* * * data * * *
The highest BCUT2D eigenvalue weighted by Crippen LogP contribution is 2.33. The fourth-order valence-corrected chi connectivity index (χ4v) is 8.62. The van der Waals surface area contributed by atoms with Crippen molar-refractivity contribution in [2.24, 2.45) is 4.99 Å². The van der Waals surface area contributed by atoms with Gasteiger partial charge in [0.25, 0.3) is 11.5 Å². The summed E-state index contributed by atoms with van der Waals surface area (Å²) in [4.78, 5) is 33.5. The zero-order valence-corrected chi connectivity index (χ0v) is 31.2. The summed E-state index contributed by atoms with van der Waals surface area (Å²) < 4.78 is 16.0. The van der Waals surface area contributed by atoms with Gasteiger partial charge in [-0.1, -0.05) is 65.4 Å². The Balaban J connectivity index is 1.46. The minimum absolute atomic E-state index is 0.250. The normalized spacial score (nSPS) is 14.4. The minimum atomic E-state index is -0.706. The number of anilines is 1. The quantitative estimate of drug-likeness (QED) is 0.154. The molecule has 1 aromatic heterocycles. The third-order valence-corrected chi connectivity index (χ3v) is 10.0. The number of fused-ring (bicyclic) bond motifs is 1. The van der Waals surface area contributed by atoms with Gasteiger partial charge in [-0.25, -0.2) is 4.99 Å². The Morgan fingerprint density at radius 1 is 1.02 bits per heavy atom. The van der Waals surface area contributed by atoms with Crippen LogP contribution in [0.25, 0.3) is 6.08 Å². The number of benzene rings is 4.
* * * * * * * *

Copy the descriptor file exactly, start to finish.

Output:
The highest BCUT2D eigenvalue weighted by Crippen LogP contribution is 2.33. The fourth-order valence-corrected chi connectivity index (χ4v) is 8.62. The van der Waals surface area contributed by atoms with Crippen molar-refractivity contribution in [2.24, 2.45) is 4.99 Å². The van der Waals surface area contributed by atoms with Gasteiger partial charge in [0.25, 0.3) is 11.5 Å². The summed E-state index contributed by atoms with van der Waals surface area (Å²) in [4.78, 5) is 33.5. The zero-order valence-corrected chi connectivity index (χ0v) is 31.2. The summed E-state index contributed by atoms with van der Waals surface area (Å²) < 4.78 is 16.0. The van der Waals surface area contributed by atoms with Gasteiger partial charge in [-0.1, -0.05) is 65.4 Å². The Balaban J connectivity index is 1.46. The minimum absolute atomic E-state index is 0.250. The normalized spacial score (nSPS) is 14.4. The minimum atomic E-state index is -0.706. The number of anilines is 1. The quantitative estimate of drug-likeness (QED) is 0.154. The molecule has 1 aromatic heterocycles. The third-order valence-corrected chi connectivity index (χ3v) is 10.0. The number of fused-ring (bicyclic) bond motifs is 1. The van der Waals surface area contributed by atoms with Gasteiger partial charge in [-0.25, -0.2) is 4.99 Å². The Morgan fingerprint density at radius 1 is 1.02 bits per heavy atom. The van der Waals surface area contributed by atoms with Crippen LogP contribution in [0.25, 0.3) is 6.08 Å². The number of benzene rings is 4.